Oxford is one of the most beautiful cities in the United Kingdom and a particular favorite for tourists. Oxford has been a center for higher learning since the 12th century and is home to 38 colleges and universities including the prestigious University of Oxford. The sight of so many impressive architectural structures was nicknamed the "City of Dreaming Spires" by the poet Matthew Arnold.
In a city with such a massive student population and being a major tourist destination, it is important to be able to get around as efficiently as possible. And the city of Oxford has been able to achieve this through its excellent bus service and other public transport options.
If you are staying in London and want to head to Oxford for a day trip to try the street food or meander through museums, you can drive but you might find it easier to park the car and take a train. Getting to Oxford by train doesn't take too long and you won't really be able to use a car very much once you get there. Not to worry though, because there are plenty of options for getting around Oxford.
Whether you are going for just the day or plan on spending a few days in Oxford, you will want to start exploring the city right away. But before you set out on your day out in the historical city of learning, it is smart to store your luggage or any belongings you have with you someplace safe and secure. And why carry around the extra weight? See the city without the burden of bags by dropping your things at an Oxford luggage locker.
How to get around Oxford by train
Oxford doesn't have a local train or subway system for two main reasons, there was no room and it doesn't really need one. However, there are two train stations that offer services to London, Birmingham and other major cities within the UK. The Oxford Railway train station is just a ten-minute walk from the Oxford City Centre.
The newest station is the Oxford Parkway train station, located on the northern edge of the city limits. Oxford is a small city so the train station is easy to get to by public transport or taxi.
Great Western Railway operates a regular service from the Oxford Railway train station to London Paddington twice an hour. Most of the services from the Oxford Railway train station to London require at least one transfer but there are a few direct trains.
Chiltern Railways also offers a regular service from Oxford Parkway to London Marylebone, with stops at Bicester Village. The Oxford Parkway Train Station is a newer station and offers services such as wheelchair assistance and a park and ride.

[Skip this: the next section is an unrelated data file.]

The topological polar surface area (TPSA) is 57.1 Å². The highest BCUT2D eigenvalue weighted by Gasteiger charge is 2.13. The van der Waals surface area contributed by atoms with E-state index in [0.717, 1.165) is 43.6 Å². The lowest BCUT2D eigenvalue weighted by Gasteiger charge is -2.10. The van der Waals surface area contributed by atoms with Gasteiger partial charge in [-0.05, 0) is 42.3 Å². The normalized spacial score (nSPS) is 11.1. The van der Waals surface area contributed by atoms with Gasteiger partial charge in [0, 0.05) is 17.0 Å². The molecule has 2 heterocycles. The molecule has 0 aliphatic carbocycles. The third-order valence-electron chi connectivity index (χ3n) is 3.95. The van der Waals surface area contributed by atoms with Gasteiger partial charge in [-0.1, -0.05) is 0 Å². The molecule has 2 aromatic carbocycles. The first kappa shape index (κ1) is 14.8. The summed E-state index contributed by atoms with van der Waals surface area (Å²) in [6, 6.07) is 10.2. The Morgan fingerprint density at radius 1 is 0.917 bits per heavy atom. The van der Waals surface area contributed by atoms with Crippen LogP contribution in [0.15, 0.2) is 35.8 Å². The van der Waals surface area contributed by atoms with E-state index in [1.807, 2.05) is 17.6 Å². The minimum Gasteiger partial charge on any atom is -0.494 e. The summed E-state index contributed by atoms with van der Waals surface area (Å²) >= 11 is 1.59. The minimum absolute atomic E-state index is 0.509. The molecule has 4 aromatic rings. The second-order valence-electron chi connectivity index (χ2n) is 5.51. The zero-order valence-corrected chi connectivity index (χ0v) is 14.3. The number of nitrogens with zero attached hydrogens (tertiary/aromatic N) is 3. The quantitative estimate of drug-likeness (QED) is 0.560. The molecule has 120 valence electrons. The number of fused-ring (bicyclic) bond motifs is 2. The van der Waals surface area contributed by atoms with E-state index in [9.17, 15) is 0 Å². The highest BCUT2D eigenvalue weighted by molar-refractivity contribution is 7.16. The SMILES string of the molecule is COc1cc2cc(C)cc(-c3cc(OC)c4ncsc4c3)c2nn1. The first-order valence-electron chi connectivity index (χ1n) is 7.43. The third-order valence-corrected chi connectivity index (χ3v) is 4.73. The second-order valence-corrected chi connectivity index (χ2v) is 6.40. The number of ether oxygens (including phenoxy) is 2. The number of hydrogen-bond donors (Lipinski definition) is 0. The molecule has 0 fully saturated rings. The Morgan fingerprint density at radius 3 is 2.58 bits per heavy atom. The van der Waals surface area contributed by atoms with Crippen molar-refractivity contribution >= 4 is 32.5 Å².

Both stations are wheelchair friendly, with cafes, shops, toilets, free wifi, and baby changing facilities, but at the Oxford Railway, you will also find a Tourist Information Office. Prices for tickets will vary depending on the time of day, which class you choose, and flexibility options.
How to get around Oxford by bus
Oxford has an excellent bus service, and there is a very good reason for that - the city has limited car access to the City Centre. The city decided it did not want the streets clogged with cars and so now offers an extensive bus service. These services are not limited to just Oxford City Centre, they extend to the suburbs and nearby towns.
The Oxford Bus Company and their partner bus companies have almost every street in Oxford and the Oxfordshire area covered. And their award-winning frequent bus service makes getting around from 6:30 am to midnight pretty easy. If you are out after midnight seeing Oxford at night, you will probably have to get a taxi.
The pay system for riding the buses is fantastic as well. It is the first integrated transport pay system outside of London. The SmartCard (called The Key) can be used on any bus within the Oxford Zone no matter the operating company. The card can be used by others as well, so you can lend it out if you like. You don't have to have a card though, Oxford buses still accept cash or you can use the contactless pay method.
The SmartCard has different options available depending on travel zones, time periods, and the number of bus operators. You can buy a SmartCard at one of the Oxford Bus Company's stores on Gloucester Green or High Street and recharge it online.
You can visit the various companies' websites to see a complete list of all the stops and timetables. It is important to note that if you are waiting at one of the non-major stops you need to wave the bus down. There is a website (Oxontime) with real-time locations of buses so you can time getting to the bus stops with minimal wait.
Beyond the great local service, there are a few other specific services that you should know about like The Oxford Tube, Park and Ride, The Airline, and Stagecoach buses.
The Oxford Tube goes to the London Victoria station every 10 minutes and it is in operation 24 hours a day for 365 days of the year. The Oxford Tube is run through Stagecoach buses, which also run services to Bicester Village, Milton Keynes, and Swindon.